If you’ve never played a Yakuza game before, oh baby are you in for a ride with the latest title. Hailing from SEGA and Ryu Ga Gotoku Studio (RGGStudio), Yakuza: Like a Dragon arrives this November 10th on all major systems. It’s the latest in a long line of titles that explore the Japanese criminal underworld with style, humor, and more minigames than you can shake a legendary bat at. But it’s also a pretty big departure from the franchise itself. And while that might make longtime fans a bit nervous (don’t be), it means that a whole new generation of players can jump in to experience all the insanity that is Yakuza.

So what’s changed? Well, the biggest change is also the most obvious. Longtime franchise protagonist and player character Kazuma Kiryu steps aside this time for fresh-faced newcomer Ichiban Kasuga. Fans who got used to Kiryu-chan’s stoic, deadpan, and somewhat emotionless delivery throughout the games are in for a bit of a surprise with Kasuga, whose passion shines through in everything he does, sometimes to his own detriment. Yakuza: Like a Dragon is Kasuga’s story, through and through, and you’ll follow along with him as he rises, falls, and works hard to rise again. But it’s also a story-driven RPG that puts a big focus on Kasuga’s friends and party members… and boy are there a lot of crazy characters to find there.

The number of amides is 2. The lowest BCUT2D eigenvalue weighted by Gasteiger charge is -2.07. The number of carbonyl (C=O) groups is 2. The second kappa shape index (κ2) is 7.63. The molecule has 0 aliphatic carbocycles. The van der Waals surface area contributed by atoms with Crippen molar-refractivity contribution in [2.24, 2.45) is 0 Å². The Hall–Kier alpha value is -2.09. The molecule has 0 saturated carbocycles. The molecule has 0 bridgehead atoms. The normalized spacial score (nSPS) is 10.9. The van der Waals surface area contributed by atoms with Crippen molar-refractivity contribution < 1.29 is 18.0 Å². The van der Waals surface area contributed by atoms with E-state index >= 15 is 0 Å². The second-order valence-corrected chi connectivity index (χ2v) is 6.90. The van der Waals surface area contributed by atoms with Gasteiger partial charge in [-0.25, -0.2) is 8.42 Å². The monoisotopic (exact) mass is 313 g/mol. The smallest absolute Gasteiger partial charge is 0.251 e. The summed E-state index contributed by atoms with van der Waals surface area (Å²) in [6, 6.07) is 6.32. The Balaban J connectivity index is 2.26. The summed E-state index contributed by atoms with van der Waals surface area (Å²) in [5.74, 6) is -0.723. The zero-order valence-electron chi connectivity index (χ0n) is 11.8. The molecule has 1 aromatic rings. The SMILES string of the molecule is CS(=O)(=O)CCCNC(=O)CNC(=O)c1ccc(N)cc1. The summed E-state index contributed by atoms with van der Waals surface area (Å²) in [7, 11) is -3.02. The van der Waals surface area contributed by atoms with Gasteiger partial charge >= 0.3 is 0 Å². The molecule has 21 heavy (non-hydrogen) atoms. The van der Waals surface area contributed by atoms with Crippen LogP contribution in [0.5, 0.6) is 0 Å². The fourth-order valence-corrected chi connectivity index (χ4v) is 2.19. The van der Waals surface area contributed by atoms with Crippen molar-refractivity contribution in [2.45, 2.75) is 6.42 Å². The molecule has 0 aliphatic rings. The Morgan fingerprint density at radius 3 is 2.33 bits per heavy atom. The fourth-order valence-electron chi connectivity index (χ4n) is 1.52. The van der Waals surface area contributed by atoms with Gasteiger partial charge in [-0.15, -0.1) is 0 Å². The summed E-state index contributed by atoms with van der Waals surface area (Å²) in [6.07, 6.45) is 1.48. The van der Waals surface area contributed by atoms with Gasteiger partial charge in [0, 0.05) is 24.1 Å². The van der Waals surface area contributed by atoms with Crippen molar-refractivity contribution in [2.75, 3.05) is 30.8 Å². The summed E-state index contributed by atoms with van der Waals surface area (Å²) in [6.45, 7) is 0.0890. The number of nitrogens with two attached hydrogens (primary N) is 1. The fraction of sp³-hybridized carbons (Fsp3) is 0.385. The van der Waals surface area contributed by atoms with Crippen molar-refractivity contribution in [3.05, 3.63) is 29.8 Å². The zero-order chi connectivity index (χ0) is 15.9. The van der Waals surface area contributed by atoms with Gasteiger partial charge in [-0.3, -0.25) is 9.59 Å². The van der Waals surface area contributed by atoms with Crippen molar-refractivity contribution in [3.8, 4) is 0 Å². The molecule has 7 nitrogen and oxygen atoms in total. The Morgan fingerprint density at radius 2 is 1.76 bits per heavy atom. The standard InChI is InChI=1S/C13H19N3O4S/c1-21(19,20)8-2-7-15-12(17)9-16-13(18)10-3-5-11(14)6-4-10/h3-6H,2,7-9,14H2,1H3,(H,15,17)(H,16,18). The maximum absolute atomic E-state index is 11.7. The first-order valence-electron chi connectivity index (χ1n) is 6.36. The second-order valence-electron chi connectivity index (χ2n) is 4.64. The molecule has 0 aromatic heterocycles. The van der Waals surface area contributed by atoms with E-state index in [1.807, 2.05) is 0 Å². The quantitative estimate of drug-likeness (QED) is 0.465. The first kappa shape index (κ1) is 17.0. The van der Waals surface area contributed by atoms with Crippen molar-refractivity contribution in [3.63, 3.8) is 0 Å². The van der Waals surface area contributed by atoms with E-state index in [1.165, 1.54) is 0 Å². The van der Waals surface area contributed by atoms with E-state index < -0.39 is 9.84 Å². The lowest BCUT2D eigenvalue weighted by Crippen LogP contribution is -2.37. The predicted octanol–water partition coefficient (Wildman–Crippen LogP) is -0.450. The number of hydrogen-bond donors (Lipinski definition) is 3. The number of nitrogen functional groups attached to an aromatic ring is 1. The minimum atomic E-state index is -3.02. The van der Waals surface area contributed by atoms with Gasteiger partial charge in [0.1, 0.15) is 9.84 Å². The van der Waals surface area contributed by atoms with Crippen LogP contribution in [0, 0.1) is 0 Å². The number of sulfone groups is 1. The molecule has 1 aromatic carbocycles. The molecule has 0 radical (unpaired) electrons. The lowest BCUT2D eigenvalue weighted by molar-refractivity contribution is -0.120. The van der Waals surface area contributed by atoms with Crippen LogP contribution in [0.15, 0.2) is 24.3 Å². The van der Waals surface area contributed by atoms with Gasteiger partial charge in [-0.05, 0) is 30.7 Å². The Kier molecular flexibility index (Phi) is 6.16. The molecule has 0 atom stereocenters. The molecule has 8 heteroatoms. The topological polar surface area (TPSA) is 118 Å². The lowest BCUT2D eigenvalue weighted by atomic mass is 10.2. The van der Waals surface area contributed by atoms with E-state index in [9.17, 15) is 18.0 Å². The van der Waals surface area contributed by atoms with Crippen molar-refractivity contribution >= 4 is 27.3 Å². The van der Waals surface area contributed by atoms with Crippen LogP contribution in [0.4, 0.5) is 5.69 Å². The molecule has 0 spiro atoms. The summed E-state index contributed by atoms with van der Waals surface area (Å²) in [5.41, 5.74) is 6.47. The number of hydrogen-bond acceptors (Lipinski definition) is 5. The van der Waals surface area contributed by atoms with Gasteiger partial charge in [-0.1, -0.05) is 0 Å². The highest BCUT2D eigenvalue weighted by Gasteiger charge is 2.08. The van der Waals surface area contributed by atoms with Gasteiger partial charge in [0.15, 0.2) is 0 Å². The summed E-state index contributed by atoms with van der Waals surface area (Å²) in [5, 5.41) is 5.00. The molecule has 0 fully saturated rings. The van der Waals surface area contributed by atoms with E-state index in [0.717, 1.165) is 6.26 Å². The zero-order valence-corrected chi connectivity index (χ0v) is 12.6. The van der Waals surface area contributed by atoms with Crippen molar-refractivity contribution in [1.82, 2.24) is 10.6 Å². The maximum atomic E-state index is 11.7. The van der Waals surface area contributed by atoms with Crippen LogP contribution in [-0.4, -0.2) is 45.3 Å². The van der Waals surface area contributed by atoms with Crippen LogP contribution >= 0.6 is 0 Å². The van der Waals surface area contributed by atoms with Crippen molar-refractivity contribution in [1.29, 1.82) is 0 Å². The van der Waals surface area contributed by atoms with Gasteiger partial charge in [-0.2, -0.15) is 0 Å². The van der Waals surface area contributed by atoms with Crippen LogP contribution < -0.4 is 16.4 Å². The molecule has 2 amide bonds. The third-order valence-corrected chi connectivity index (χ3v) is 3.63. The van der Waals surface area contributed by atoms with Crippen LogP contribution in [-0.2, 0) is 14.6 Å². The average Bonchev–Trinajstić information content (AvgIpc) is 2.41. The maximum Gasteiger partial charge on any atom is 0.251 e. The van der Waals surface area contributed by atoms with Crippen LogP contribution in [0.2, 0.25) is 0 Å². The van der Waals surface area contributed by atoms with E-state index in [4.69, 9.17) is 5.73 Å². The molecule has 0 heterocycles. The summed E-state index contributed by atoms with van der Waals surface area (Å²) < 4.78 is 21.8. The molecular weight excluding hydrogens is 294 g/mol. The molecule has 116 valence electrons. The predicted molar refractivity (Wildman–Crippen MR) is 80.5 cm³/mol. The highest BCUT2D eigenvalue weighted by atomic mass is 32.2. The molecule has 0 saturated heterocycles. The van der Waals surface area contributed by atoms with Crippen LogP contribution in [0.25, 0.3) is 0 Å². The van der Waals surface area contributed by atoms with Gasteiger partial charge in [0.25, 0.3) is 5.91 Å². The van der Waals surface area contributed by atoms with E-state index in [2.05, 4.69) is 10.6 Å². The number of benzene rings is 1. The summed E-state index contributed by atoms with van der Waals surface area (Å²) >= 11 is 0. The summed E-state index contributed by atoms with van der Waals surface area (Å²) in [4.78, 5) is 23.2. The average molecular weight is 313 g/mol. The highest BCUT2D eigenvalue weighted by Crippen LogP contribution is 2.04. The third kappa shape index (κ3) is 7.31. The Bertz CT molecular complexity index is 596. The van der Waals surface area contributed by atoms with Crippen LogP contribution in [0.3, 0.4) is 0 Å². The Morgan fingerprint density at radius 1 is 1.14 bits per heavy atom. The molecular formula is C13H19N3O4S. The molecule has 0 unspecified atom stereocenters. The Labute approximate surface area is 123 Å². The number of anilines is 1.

Need a primer on just what you’re in for with Yakuza: Like a Dragon? Try this trailer on for size:

The other major change here is in the combat system. Admittedly, the new turn-based mechanics take a little bit of getting used to, especially for those of you who are accustomed to being able to move around a little more freely and time your attacks, defenses, and item use as needed. I personally like a good throwback turn-based RPG and I missed the option of having that experience in modern games like Final Fantasy 7 Remake. Yakuza: Like a Dragon gives me that playstyle again, just with a bit more dynamic action so your characters aren’t just standing around waiting to get hit; I love it. RGGStudio has also knocked it out of the park once again when it comes to special moves, team attacks, and downright hilarious character animations. The battles are so much fun to watch unfold that you might find yourself running down alleys in order to take on more street punks and “Threatening Men.” But combat is only half the battle here.